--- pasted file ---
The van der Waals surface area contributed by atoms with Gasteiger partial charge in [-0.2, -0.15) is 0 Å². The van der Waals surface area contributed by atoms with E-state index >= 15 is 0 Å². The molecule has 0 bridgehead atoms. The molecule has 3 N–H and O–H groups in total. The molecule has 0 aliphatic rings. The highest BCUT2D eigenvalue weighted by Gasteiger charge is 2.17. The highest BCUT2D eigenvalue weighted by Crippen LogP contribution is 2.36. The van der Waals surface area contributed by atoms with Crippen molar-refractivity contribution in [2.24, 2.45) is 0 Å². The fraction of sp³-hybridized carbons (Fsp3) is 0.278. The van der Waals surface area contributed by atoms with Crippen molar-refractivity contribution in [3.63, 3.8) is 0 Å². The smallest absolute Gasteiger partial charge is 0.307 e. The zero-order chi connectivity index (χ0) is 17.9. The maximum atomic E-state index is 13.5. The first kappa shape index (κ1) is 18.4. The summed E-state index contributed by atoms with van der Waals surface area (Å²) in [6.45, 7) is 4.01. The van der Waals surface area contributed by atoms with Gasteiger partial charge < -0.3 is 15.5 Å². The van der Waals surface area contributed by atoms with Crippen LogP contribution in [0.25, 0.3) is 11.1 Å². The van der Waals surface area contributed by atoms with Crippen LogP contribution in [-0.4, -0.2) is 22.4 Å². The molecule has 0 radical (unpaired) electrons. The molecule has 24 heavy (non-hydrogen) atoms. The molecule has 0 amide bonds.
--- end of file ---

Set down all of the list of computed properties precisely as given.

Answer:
The van der Waals surface area contributed by atoms with Gasteiger partial charge in [-0.2, -0.15) is 0 Å². The van der Waals surface area contributed by atoms with E-state index >= 15 is 0 Å². The molecule has 0 bridgehead atoms. The molecule has 3 N–H and O–H groups in total. The molecule has 0 aliphatic rings. The highest BCUT2D eigenvalue weighted by Gasteiger charge is 2.17. The highest BCUT2D eigenvalue weighted by Crippen LogP contribution is 2.36. The van der Waals surface area contributed by atoms with Crippen molar-refractivity contribution in [2.24, 2.45) is 0 Å². The fraction of sp³-hybridized carbons (Fsp3) is 0.278. The van der Waals surface area contributed by atoms with Crippen molar-refractivity contribution in [3.63, 3.8) is 0 Å². The smallest absolute Gasteiger partial charge is 0.307 e. The zero-order chi connectivity index (χ0) is 17.9. The maximum atomic E-state index is 13.5. The first kappa shape index (κ1) is 18.4. The summed E-state index contributed by atoms with van der Waals surface area (Å²) in [6.45, 7) is 4.01. The van der Waals surface area contributed by atoms with Gasteiger partial charge < -0.3 is 15.5 Å². The van der Waals surface area contributed by atoms with Crippen LogP contribution in [0.25, 0.3) is 11.1 Å². The van der Waals surface area contributed by atoms with Crippen LogP contribution in [-0.4, -0.2) is 22.4 Å². The molecule has 0 radical (unpaired) electrons. The molecule has 24 heavy (non-hydrogen) atoms. The molecule has 0 amide bonds.